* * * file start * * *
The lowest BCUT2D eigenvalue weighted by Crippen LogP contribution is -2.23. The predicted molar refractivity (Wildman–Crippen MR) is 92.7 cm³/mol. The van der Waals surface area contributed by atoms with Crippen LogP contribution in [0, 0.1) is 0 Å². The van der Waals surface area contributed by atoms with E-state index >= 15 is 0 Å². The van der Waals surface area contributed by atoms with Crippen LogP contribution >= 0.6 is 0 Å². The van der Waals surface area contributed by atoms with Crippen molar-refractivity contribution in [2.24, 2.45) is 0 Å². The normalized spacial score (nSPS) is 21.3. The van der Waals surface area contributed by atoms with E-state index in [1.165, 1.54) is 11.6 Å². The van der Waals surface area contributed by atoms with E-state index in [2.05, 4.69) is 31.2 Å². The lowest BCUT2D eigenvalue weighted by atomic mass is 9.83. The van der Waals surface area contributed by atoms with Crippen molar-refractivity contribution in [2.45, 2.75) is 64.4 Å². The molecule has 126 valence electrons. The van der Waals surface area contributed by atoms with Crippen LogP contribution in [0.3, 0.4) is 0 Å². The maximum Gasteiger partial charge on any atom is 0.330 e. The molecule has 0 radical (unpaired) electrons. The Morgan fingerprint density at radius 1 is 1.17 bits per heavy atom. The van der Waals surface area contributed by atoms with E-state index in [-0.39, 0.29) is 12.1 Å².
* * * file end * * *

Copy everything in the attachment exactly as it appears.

The lowest BCUT2D eigenvalue weighted by Crippen LogP contribution is -2.23. The predicted molar refractivity (Wildman–Crippen MR) is 92.7 cm³/mol. The van der Waals surface area contributed by atoms with Crippen LogP contribution in [0, 0.1) is 0 Å². The van der Waals surface area contributed by atoms with E-state index >= 15 is 0 Å². The van der Waals surface area contributed by atoms with Crippen LogP contribution >= 0.6 is 0 Å². The van der Waals surface area contributed by atoms with Crippen molar-refractivity contribution in [2.24, 2.45) is 0 Å². The normalized spacial score (nSPS) is 21.3. The van der Waals surface area contributed by atoms with E-state index in [1.165, 1.54) is 11.6 Å². The van der Waals surface area contributed by atoms with E-state index in [2.05, 4.69) is 31.2 Å². The lowest BCUT2D eigenvalue weighted by atomic mass is 9.83. The van der Waals surface area contributed by atoms with Crippen molar-refractivity contribution in [2.45, 2.75) is 64.4 Å². The molecule has 126 valence electrons. The van der Waals surface area contributed by atoms with Crippen LogP contribution in [0.3, 0.4) is 0 Å². The maximum Gasteiger partial charge on any atom is 0.330 e. The molecule has 0 radical (unpaired) electrons. The Morgan fingerprint density at radius 1 is 1.17 bits per heavy atom. The van der Waals surface area contributed by atoms with E-state index in [-0.39, 0.29) is 12.1 Å².